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BC Hydro Site C report expected to be released next week

A conceptual rendering of the proposed Site C dam project.

Courtesy BC Hydro

A report that could decide the future of Site C, a proposed megaproject that would cost BC Hydro $7.9-billion to build, has been filed with the federal and provincial governments.

The Canadian Environmental Assessment Agency announced Thursday that the much anticipated Joint Review Panel report has been completed and given to the federal Minister of the Environment and B.C.'s Environmental Assessment Office.

A B.C. government spokesman said the report will likely be released to the public next Thursday.

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A final decision on the proposed project, which would dam the Peace River and flood 3,000 hectares of farmland, will be made by government. But the Joint Review Panel recommendation to either accept or reject the project on environmental grounds is expected to play a decisive role.

B.C. Energy Minister Bill Bennett said he has not yet read the report and a final decision around the project is still months away.

"Next week some time the report will be posted for the public to see and then the two environmental assessment agencies will have until September to make a final recommendation to their ministers," he said. "They will also develop some conditions, I would expect, that would have to be met if the recommendation is that a certificate is to be granted."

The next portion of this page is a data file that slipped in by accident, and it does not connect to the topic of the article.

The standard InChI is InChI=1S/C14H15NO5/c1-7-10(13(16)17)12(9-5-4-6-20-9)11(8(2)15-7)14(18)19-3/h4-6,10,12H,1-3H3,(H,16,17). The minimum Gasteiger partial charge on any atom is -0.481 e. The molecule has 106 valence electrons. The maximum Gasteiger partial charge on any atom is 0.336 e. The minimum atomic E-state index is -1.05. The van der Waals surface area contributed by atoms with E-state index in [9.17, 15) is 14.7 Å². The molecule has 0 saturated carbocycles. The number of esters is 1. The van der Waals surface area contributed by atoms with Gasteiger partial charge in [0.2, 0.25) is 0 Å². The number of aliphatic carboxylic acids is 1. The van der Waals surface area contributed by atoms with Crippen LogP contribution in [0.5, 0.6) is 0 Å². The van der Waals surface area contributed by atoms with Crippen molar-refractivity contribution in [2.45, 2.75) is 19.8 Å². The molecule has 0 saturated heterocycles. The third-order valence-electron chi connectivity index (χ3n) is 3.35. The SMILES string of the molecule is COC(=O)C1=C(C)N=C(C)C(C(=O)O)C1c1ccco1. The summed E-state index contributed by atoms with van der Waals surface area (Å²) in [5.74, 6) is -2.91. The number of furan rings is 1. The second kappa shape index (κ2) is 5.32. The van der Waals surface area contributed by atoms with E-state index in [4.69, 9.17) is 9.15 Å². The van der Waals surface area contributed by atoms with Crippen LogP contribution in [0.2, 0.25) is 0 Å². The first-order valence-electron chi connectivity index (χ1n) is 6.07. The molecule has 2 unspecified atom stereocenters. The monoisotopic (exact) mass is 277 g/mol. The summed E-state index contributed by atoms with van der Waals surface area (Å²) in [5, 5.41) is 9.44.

Mr. Bennett said the ministers have until late October to make a decision on the project and then that recommendation will go before B.C.'s cabinet.

"So there are a few more steps before there is a final decision," he said.

Whatever the government decides, it is bound to be controversial.

During five weeks of hearings, the Joint Review Panel received more than 1,500 comments and examined more than 1,000 documents.

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Chris O'Riley, BC Hydro's executive vice-president of generation, told the panel the dam is badly needed to meet B.C.'s rapidly growing energy needs. And he said even at $7.9-billion it is a good investment because it will generate relatively cheap power for decades to come.

But First Nations, environmentalists and farmers opposed the project, saying it would destroy prime fish and game habitat, push natives off land that is culturally important to them, and drown valuable farmland.

If it goes ahead, Site C would be the third dam on the Peace River. It would be more than 1,000 metres long and 60 metres high, creating an 83-kilometre-long reservoir that would flood the last wild section of the river. It would produce about 5,000 gigawatt hours of electricity a year, or enough to power 450,000 homes.

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About the Authors
National correspondent

Mark Hume is a National Correspondent for The Globe and Mail, based in Vancouver, writing news and feature stories on a daily basis about his home province of British Columbia. His weekly column, which often challenges the orthodoxy on environmental issues, appears every Monday. More

B.C. politics reporter

Based in the press gallery of the B.C. Legislature in Victoria, Justine has followed the ups and downs of B.C. premiers since 1988. She has also worked as a business reporter and on Parliament Hill covering national politics. More

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